How piano actions work
The journey to superb sound
The key is pressed, setting the action mechanism into motion.
Normally, the fronts of the piano keys are the only parts of the action that pianists see. It’s almost a shame they don’t get to experience the rest of this marvel in wood, felt, and leather.
The capstan in the key transfers the energy to the wippen.
The capstan is designed as an adjusting screw; it is used to set the functional dimensions precisely.
The wippen has three sub-functions, which are performed by the mobile components within it: the jack, the repetition lever, and the lever spring.
First, the motion of the key is translated into the corresponding lever and then onward.
Second, the jack and the repetition lever set into motion, which tightens the lever spring.
Third, once the backcheck is triggered, the lever spring returns the hammer to its ready position.
When the jack moves, it touches the let-off button, which catches the hammer’s motion toward the string at just the right moment so that the hammer drops freely against the string. That is what makes the piano’s full dynamic range possible, from ppp to fff.
A felted adjusting screw used to set the distance from which the hammer hits the string.
The hammer shank and its leather-covered roller rest on the repetition lever. Everything about these components is designed to transfer the force with soundless sensitivity, from the key to the hammer head and then ultimately to the string. Its movement upward is hindered by the repetition screw, which creates a kind of “plop” feeling in the key. That feeling is important, because it indicates where the softest attacks should be possible when the key is perfectly regulated.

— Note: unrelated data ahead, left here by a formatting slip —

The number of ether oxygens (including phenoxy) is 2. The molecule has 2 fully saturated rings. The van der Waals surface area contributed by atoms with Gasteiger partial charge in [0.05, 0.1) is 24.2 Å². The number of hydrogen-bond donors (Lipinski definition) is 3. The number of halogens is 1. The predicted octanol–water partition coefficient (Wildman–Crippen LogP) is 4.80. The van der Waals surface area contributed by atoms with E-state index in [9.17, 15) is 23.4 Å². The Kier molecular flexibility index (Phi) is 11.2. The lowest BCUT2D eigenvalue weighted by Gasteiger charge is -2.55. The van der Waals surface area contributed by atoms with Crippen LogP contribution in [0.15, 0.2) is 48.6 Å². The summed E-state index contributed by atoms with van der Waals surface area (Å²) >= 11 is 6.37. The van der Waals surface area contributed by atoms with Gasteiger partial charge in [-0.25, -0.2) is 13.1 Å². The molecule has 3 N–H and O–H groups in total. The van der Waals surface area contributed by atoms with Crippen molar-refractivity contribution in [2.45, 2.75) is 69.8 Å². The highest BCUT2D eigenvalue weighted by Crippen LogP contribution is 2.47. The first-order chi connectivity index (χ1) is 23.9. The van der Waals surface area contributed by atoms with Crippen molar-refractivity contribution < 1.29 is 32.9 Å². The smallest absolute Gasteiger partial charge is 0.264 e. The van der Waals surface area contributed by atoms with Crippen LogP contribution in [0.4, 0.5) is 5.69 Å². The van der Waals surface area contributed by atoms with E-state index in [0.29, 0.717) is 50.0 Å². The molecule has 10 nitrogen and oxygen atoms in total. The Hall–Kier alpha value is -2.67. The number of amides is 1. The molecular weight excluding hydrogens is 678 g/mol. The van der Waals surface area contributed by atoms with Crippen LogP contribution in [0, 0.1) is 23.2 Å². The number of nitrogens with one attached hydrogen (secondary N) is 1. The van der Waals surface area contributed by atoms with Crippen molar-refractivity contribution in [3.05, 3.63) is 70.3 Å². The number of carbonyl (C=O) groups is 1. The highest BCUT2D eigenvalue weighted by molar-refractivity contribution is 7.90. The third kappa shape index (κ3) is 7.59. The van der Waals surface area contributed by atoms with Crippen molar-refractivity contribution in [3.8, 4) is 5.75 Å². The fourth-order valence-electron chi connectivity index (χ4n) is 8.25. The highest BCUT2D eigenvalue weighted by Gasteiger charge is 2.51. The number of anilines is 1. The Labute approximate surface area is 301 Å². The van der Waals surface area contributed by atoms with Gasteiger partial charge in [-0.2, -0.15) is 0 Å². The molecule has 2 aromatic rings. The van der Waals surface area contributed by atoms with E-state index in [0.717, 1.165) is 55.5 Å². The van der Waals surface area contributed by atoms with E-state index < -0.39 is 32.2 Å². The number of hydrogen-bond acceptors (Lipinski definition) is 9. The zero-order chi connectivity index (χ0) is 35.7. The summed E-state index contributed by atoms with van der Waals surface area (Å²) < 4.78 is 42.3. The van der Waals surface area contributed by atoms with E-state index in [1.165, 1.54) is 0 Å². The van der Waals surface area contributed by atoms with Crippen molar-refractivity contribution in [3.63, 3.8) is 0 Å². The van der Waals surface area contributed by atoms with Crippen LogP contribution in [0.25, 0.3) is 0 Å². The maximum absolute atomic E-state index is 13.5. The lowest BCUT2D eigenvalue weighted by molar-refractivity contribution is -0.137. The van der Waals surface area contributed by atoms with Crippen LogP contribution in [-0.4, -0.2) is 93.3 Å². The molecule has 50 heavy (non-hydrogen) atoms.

The shank and head of the hammer need to be bonded as firmly as possible, in order to ensure optimum transfer of the force to the string. The hammer shank is secured to the frame of the action with a flange, so that the head will always strike the string exactly where the designer intended.
After all the energy that was applied to the key has been translated through the wippen to the hammer shank, it reaches one of its final stations on its journey to the string. The hammer head is made of wood hard enough to withstand that energy, felt (which needs to be firm yet elastic in order to shape the sound), and a rivet to secure the glued areas. Good piano technicians can adjust these points to get the most out of the instrument’s sound.
Lower notes have longer (copper-wrapped) strings; higher notes have shorter strings. Between one and four strings are struck for each note, depending on how loud the player wants it.
After it strikes the string, the backcheck on the end of the key holds the hammer in a kind of holding position. The key moves down at the same time as the hammer moves up, which causes the lever spring to tighten. Once the key is even slightly released, that spring allows the hammer to lift up from the position the backcheck is holding it in, so that it can strike again. The player will feel a certain “pull” in the key at that moment.
At the same time as the wippen sets into motion, the damper lever is lifted from the end of the key. The damper is attached to it with a wire.
The damper’s job is to absorb energy that has been transferred into the string. The damper’s own weight brings it down onto the string, and its soft felt mutes the vibrations.